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December 23, 2008

Festival of the Lanham Act

It's also known as The Trademark Act of 1946, as amended (15 U.S.C. §§ 1051-1127). But most of us call it the Lanham Act, popularly named after Texas U.S. Representative Fritz Lanham, who served from 1919 to 1947. The son of a Texas governor, Lanham was an amateur magician, a writer of two musical comedies, and even toured with a stage company before serving in Congress. Blawg Review, this week, #191, is hosted by Likelihood of Confusion, named after the operative language giving much of the Act its real play, and it's a first-rate job (trust us) by New York-based Ron Coleman, a leading IP lawyer-blogger. WAC? loves the Lanham Act, especially section 43(a) because of its remarkable versatility in the hands of the right lawyer:

§ 1125. False designations of origin, false descriptions, and dilution forbidden

(a) Civil action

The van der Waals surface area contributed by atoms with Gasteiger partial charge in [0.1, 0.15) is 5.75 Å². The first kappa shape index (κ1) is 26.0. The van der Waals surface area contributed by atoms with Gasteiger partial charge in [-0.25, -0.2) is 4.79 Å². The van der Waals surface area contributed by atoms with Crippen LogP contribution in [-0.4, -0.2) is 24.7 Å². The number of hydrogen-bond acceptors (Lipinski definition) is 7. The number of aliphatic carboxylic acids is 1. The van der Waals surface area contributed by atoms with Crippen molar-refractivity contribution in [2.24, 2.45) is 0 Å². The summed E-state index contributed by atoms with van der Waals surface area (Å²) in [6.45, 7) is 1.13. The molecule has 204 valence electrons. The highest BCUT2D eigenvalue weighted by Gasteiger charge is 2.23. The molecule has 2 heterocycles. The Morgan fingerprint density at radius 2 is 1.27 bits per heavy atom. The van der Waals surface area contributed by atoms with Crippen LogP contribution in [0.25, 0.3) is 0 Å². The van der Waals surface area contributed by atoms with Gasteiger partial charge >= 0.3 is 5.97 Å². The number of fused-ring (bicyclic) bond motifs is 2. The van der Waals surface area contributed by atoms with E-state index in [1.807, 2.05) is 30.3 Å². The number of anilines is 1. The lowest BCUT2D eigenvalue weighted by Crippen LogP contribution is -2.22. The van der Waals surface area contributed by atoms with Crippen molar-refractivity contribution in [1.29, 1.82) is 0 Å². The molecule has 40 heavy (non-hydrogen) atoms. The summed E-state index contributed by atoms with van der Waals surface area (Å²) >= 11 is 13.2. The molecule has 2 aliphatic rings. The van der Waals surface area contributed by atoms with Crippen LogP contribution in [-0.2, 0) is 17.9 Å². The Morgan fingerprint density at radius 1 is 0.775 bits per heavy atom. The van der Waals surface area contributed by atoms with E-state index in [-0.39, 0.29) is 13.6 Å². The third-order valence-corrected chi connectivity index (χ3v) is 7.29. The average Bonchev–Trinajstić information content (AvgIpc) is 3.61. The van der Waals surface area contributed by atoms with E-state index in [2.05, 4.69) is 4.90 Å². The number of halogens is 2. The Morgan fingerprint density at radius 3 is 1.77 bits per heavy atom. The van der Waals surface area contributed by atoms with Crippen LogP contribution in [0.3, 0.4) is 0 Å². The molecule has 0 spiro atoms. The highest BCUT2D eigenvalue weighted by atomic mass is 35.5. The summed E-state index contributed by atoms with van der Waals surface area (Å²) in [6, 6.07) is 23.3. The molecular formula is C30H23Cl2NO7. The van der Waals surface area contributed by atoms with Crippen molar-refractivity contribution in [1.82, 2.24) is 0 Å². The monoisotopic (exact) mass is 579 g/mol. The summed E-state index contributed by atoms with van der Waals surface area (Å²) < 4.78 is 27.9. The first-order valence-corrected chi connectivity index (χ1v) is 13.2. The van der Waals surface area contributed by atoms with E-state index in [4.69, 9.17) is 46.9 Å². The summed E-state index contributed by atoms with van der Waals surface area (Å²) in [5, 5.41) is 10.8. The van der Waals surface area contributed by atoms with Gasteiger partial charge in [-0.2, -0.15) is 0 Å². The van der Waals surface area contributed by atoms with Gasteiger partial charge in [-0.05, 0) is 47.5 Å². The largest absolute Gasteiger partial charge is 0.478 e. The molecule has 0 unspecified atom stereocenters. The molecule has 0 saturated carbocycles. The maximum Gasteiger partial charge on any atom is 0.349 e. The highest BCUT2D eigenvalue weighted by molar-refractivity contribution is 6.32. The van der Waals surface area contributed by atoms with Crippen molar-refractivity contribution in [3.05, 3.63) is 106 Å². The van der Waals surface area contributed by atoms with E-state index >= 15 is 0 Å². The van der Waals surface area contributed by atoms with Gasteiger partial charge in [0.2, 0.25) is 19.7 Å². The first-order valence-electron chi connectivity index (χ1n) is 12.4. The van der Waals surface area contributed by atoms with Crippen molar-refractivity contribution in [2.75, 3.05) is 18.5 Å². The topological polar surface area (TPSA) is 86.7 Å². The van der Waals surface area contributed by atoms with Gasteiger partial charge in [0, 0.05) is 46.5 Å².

(1) Any person who, on or in connection with any goods or services, or any container for goods, uses in commerce any word, term, name, symbol, or device, or any combination thereof, or any false designation of origin, false or misleading description of fact, or false or misleading representation of fact, which—

(A) is likely to cause confusion, or to cause mistake, or to deceive as to the affiliation, connection, or association of such person with another person, or as to the origin, sponsorship, or approval of his or her goods, services, or commercial activities by another person, or

(B) in commercial advertising or promotion, misrepresents the nature, characteristics, qualities, or geographic origin of his or her or another person’s goods, services, or commercial activities,

shall be liable in a civil action by any person who believes that he or she is or is likely to be damaged by such act.

Governor & Mrs. Lanham.jpg

Fritz Lanham's parents, the Governor and Mrs. Lanham (and because we couldn't find a photo of Fritz).

Ron Coleman, more or less (we have no photo of his parents).

Posted by JD Hull at December 23, 2008 05:48 PM


OK, we aim to please (see comment URL).

Posted by: Ron Coleman at December 24, 2008 06:41 PM

Thanks, Ron. And they are very good-looking, too. Well we'll stop there....happy holidays, sir.

Posted by: Holden Oliver at December 25, 2008 05:14 PM

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